“Just Sweat” mode can now be turned on throughout the game, allowing you to play continuously for 10, 20, or 40 minutes, all while showing the kCals you burn. It’s not the most technically complex choreography, but that just makes it more fun at parties–and for working out.
3. Wii Street U, Powered by Google
Wii Street U (which I first read as “Wall Street U, thinking it was a stock app”) is an application on the Wii U that let you use your GamePad to “virtually” walk around the world using Google Maps Street View. It was an interesting diversion when it was just on the GamePad, but now that they’ve added Balance Board support, it’s a bona-fide exercise game that’s a heck of a lot more interesting than walking on a treadmill while watching the latest rerun of Gomer Pyle.
Granted, the technology isn’t completely there yet; because Google’s camera don’t capture contiguous street views, it can be a bit choppy. Still, this is one of those ideas that’s way before its time. It’s a brilliant concept, and it’s a thrill to be able to walk down a real street of Seattle one day, New York another day, and Japan the next day.
4. Your Shape: Fitness Evolved 2013
Ubisoft took the first plunge into developing a fitness game for the Wii U with Your Shape: Fitness Evolved 2013. Despite some annoyances, it’s an excellent fitness title that includes Just Dance-like dancing, a yoga exercise portion, and aerobics classes.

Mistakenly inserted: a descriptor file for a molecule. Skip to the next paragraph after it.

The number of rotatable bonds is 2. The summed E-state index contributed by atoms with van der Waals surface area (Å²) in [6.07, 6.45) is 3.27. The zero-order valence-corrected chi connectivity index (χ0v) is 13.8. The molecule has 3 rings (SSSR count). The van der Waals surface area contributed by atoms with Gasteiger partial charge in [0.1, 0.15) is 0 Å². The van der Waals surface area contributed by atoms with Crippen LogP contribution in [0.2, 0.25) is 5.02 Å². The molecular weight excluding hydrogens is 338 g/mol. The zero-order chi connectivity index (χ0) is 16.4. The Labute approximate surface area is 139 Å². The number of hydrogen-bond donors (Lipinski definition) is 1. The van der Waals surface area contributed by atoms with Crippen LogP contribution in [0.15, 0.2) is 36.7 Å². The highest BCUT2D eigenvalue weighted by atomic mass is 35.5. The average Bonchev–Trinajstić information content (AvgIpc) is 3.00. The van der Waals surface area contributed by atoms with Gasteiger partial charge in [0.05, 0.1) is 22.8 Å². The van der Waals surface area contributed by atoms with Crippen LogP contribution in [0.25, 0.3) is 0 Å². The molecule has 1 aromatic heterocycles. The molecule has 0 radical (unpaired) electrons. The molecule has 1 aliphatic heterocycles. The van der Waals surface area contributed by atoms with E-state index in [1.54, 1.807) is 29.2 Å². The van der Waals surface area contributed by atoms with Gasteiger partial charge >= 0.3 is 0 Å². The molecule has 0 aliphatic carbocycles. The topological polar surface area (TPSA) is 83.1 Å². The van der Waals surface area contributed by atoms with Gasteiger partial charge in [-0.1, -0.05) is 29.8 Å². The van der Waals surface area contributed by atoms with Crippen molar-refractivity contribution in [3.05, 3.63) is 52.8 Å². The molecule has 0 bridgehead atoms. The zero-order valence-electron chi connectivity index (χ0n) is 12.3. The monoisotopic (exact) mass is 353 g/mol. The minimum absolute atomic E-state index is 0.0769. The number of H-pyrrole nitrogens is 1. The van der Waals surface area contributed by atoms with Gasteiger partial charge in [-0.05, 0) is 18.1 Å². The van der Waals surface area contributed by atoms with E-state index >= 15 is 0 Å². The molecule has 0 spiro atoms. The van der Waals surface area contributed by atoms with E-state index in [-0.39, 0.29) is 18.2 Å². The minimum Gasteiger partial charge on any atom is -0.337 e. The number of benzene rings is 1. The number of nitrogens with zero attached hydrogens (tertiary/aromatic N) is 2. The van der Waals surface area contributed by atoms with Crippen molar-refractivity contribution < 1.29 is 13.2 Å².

It makes pretty good use of the Gamepad controller to assist in setting up profiles and showing status throughout the exercises.
I would have liked to see more innovative, immersive features rather than yet another regurgitation of the original My Fitness Coach, but overall this isn’t a bad game to have in your collection for the basics.
5. Zumba Fitness World Party
Zumba Fitness World Party makes its debut on the Wii U, and is more or less the same as the Wii version, as well as previous versions for the Wii like Zumba Fitness Core, Zumba Fitness 2, and Zumba Fitness. This is a great thing if you’re a Zumba enthusiast, but if Zumba’s not for you, there are certainly other games you can enjoy.
This new version introduces real live-action video dancers and a neat adventure mode where you can go to cities around the world and dance to music from their culture, collecting stars, postcards, and souvenirs along the way.
6. Wii Sports Club
Wii Sports was the granddaddy of motion gaming, of course. Granted, it didn’t give you the most intense workout, but it was the first game to ever get you off the couch and moving instead of sitting and exercising your thumbs.
Wii Sports Club brings back the same sports (first Tennis and Bowling, but eventually Baseball, Boxing, and Golf as well), with the same cartoony feel but with much improved HD graphics and use of the Wii MotionPlus remote which allows for much more precision in play, if a little frustrating to get used to.
Your best exercise is going to be with boxing, followed by tennis and baseball. As we’ve mentioned on this site before, one thing to consider is the use of wrist weights to provide you a little resistance and thus give you a little weight training.